If you’re like me, you might have asked yourself, “Why are we getting another Rosa Parks movie?” I could say that Behind the Movement is different, that it reveals something new about the civil rights heroine that we didn’t know before. But I won’t do that because this special 2-hour TV One drama doesn’t strive to divulge new details or provide a shock factor. Rather, it connects today’s women’s movements, including #BlackLivesMatter, #MeToo, and #TimesUp, with Rosa Parks’ story of a black woman who through immense fear calmly yet resiliently became the face of a movement that helped center the humanity of black people in America.
Through its laser-sharp focus on the five days leading up to the Montgomery Bus Boycott, Behind the Movement begins on December 1, 1955, with the memory of Emmett Till’s murder months earlier still fresh in Parks’ mind. As she harbors feelings of helplessness and rage, we see Meta Golding as Parks then navigate microaggressions from her white clients at her work as a department store seamstress that same day. It’s a feeling many of us know all too well; when you consume the countless stories of injustice in the news, then must go to work the next day and contend with white toxicity in the office. It’s demeaning and pervasive.
It sets the stage for what comes next for Parks’ story in the film when on the way home she decides not to give up her seat for a white man on the bus in Alabama. Golding plays this pivotal moment so well. She’s no indignant. She’s not antagonizing. Rather, she simply tells the furious bus driver calmly—and yes, defiantly—that she will not be moving. By this point, any remaining black passengers have either moved further to the back of the bus or gotten off completely. Not Parks, though. The bus driver threatens to call the police, and she says’ do what you have to do’. She is soon after arrested.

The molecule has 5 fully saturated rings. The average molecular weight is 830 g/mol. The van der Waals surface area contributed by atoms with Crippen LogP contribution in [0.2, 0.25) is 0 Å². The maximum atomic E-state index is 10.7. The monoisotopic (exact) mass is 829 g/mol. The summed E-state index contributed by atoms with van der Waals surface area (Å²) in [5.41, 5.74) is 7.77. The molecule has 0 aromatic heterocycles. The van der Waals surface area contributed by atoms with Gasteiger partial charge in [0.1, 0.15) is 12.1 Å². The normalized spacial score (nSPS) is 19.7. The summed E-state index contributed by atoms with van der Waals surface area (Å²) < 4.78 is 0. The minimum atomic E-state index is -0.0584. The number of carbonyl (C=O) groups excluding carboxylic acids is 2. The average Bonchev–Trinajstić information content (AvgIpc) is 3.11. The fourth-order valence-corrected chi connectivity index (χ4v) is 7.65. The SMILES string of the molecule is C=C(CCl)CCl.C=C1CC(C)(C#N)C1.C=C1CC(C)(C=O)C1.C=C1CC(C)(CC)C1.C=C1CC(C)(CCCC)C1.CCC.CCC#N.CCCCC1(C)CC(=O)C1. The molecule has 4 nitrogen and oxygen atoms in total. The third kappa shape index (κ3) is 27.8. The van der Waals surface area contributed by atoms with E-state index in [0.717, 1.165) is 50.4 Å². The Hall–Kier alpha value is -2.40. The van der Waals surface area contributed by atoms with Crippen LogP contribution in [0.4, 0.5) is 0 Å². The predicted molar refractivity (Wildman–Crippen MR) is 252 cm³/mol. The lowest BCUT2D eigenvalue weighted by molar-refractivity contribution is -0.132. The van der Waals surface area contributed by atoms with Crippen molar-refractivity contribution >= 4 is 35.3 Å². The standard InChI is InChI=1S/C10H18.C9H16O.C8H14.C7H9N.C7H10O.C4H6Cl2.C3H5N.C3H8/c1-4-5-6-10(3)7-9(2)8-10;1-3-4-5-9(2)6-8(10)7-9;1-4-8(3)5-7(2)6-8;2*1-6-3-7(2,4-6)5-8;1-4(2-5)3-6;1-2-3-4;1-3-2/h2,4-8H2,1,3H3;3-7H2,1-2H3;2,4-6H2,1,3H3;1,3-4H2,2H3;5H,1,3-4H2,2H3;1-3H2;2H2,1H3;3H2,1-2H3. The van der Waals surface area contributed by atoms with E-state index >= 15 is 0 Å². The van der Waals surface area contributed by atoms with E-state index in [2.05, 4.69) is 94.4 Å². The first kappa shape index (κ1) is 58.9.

Of course, Parks is scared. Golding doesn’t hide that in her performance. Parks is a wife and well-respected member of the community, is a secretary for the NAACP and is sitting behind bars in the next scene presumably running through her mind all the things that have just happened to put her in this position. In that short but important scene, we see her strike up a conversation with another black woman, whose name we never learn, in a neighboring cell. Her crime? Attacking her abuser boyfriend, who said that he would drop the charges if he stayed with her. She tells Parks that she told him in response, “I rather rot in jail.” Of all the momentous scene in this movie, this stands above them all—an image of two frightened yet determined black women who put their fears aside amid a tumultuous climate to stand up against the patriarchal and racist status quo. We don’t see this type of unity among black women enough on screen.
Though she was not the only woman to defy bus laws (pioneer Claudette Colvin, a teenager at the time, is among those mentioned as previous failed attempts to strike), Parks at first reluctantly ponders the idea of being the face of a boycott, particularly how dangerous that could be. But with the insistence of a community by her side that was clearly ready to revolt, Parks entrusted her valiant team of supporters—including Political Women’s Council president Jo Ann Robinson (Loretta Devine), civil rights leader E.D. Nixon (Isaiah Washington), and attorney Fred Gray (Derek Roberts) to help stage the first ever bus boycott Montgomery had ever seen on December 5, the same day that Parks’ case would come to trial. It was unprecedented, especially given how quickly they organized it.
It’s hard not to watch this without thinking about the modern movements we’re surrounded by today—and be reminded that so much of our history has been spearheaded by black women who decided that enough was enough. Though black women remain marginalized in women’s movements, we have forged our own platforms and, as Parks herself comes to realize by the end of this film, our seemingly small acts, ones that may terrify us the most, will help weave the American fabric that is cherished by the next generations.